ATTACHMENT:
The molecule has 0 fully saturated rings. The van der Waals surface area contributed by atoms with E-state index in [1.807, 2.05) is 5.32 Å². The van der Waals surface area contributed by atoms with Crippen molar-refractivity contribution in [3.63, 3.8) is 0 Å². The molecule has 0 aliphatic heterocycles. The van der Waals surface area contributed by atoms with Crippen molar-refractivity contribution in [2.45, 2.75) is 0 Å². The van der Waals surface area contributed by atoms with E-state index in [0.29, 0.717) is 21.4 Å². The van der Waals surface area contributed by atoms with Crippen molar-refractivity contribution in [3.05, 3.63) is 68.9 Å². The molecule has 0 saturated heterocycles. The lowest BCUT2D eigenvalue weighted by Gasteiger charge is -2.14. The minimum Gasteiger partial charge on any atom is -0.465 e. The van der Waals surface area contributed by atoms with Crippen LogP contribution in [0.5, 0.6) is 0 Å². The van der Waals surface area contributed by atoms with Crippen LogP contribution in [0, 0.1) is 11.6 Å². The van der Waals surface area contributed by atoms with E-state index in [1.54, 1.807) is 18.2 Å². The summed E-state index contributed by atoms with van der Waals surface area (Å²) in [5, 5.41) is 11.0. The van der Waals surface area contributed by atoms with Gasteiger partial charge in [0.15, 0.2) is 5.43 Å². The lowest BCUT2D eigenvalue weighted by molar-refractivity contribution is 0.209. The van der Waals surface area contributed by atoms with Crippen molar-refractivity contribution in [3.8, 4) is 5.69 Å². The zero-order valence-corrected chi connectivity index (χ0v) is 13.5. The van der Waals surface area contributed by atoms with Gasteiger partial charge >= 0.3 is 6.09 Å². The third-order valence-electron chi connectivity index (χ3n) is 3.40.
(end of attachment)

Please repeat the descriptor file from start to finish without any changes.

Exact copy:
The molecule has 0 fully saturated rings. The van der Waals surface area contributed by atoms with E-state index in [1.807, 2.05) is 5.32 Å². The van der Waals surface area contributed by atoms with Crippen molar-refractivity contribution in [3.63, 3.8) is 0 Å². The molecule has 0 aliphatic heterocycles. The van der Waals surface area contributed by atoms with Crippen molar-refractivity contribution in [2.45, 2.75) is 0 Å². The van der Waals surface area contributed by atoms with E-state index in [0.29, 0.717) is 21.4 Å². The van der Waals surface area contributed by atoms with Crippen molar-refractivity contribution in [3.05, 3.63) is 68.9 Å². The molecule has 0 saturated heterocycles. The lowest BCUT2D eigenvalue weighted by Gasteiger charge is -2.14. The minimum Gasteiger partial charge on any atom is -0.465 e. The van der Waals surface area contributed by atoms with Crippen LogP contribution in [0.5, 0.6) is 0 Å². The van der Waals surface area contributed by atoms with Crippen LogP contribution in [0, 0.1) is 11.6 Å². The van der Waals surface area contributed by atoms with E-state index in [1.54, 1.807) is 18.2 Å². The summed E-state index contributed by atoms with van der Waals surface area (Å²) in [5, 5.41) is 11.0. The van der Waals surface area contributed by atoms with Gasteiger partial charge in [0.15, 0.2) is 5.43 Å². The lowest BCUT2D eigenvalue weighted by molar-refractivity contribution is 0.209. The van der Waals surface area contributed by atoms with Crippen molar-refractivity contribution in [3.8, 4) is 5.69 Å². The zero-order valence-corrected chi connectivity index (χ0v) is 13.5. The van der Waals surface area contributed by atoms with Gasteiger partial charge >= 0.3 is 6.09 Å². The third-order valence-electron chi connectivity index (χ3n) is 3.40.